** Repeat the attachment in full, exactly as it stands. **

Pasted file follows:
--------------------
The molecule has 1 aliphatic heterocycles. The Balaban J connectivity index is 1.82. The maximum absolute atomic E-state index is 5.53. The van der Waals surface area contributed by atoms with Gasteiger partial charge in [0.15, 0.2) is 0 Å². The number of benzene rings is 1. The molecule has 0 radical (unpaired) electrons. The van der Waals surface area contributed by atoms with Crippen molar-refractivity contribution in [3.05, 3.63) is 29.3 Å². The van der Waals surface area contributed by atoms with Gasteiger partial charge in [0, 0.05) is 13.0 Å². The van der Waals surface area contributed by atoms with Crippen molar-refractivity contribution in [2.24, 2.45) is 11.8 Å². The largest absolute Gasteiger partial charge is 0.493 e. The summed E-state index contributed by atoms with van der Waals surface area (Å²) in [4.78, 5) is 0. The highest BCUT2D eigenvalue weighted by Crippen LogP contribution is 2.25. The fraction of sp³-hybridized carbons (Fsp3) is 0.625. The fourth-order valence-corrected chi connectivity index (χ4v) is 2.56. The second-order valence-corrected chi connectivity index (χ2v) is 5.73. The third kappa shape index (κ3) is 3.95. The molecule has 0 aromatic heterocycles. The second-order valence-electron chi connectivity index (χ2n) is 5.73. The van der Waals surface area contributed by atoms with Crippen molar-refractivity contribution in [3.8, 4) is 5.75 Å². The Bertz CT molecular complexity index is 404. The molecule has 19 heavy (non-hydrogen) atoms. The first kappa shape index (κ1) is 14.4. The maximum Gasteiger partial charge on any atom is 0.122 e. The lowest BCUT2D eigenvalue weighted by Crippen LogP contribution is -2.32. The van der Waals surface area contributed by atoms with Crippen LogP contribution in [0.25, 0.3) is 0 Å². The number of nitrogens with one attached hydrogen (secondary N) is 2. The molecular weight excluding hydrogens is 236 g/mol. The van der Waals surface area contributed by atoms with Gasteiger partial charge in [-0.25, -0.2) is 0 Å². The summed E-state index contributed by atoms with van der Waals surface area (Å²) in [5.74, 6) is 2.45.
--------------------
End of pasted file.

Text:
The molecule has 1 aliphatic heterocycles. The Balaban J connectivity index is 1.82. The maximum absolute atomic E-state index is 5.53. The van der Waals surface area contributed by atoms with Gasteiger partial charge in [0.15, 0.2) is 0 Å². The number of benzene rings is 1. The molecule has 0 radical (unpaired) electrons. The van der Waals surface area contributed by atoms with Crippen molar-refractivity contribution in [3.05, 3.63) is 29.3 Å². The van der Waals surface area contributed by atoms with Gasteiger partial charge in [0, 0.05) is 13.0 Å². The van der Waals surface area contributed by atoms with Crippen molar-refractivity contribution in [2.24, 2.45) is 11.8 Å². The largest absolute Gasteiger partial charge is 0.493 e. The summed E-state index contributed by atoms with van der Waals surface area (Å²) in [4.78, 5) is 0. The highest BCUT2D eigenvalue weighted by Crippen LogP contribution is 2.25. The fraction of sp³-hybridized carbons (Fsp3) is 0.625. The fourth-order valence-corrected chi connectivity index (χ4v) is 2.56. The second-order valence-corrected chi connectivity index (χ2v) is 5.73. The third kappa shape index (κ3) is 3.95. The molecule has 0 aromatic heterocycles. The second-order valence-electron chi connectivity index (χ2n) is 5.73. The van der Waals surface area contributed by atoms with Crippen molar-refractivity contribution in [3.8, 4) is 5.75 Å². The Bertz CT molecular complexity index is 404. The molecule has 19 heavy (non-hydrogen) atoms. The first kappa shape index (κ1) is 14.4. The maximum Gasteiger partial charge on any atom is 0.122 e. The lowest BCUT2D eigenvalue weighted by Crippen LogP contribution is -2.32. The van der Waals surface area contributed by atoms with Crippen LogP contribution in [0.25, 0.3) is 0 Å². The number of nitrogens with one attached hydrogen (secondary N) is 2. The molecular weight excluding hydrogens is 236 g/mol. The van der Waals surface area contributed by atoms with Gasteiger partial charge in [-0.25, -0.2) is 0 Å². The summed E-state index contributed by atoms with van der Waals surface area (Å²) in [5.74, 6) is 2.45.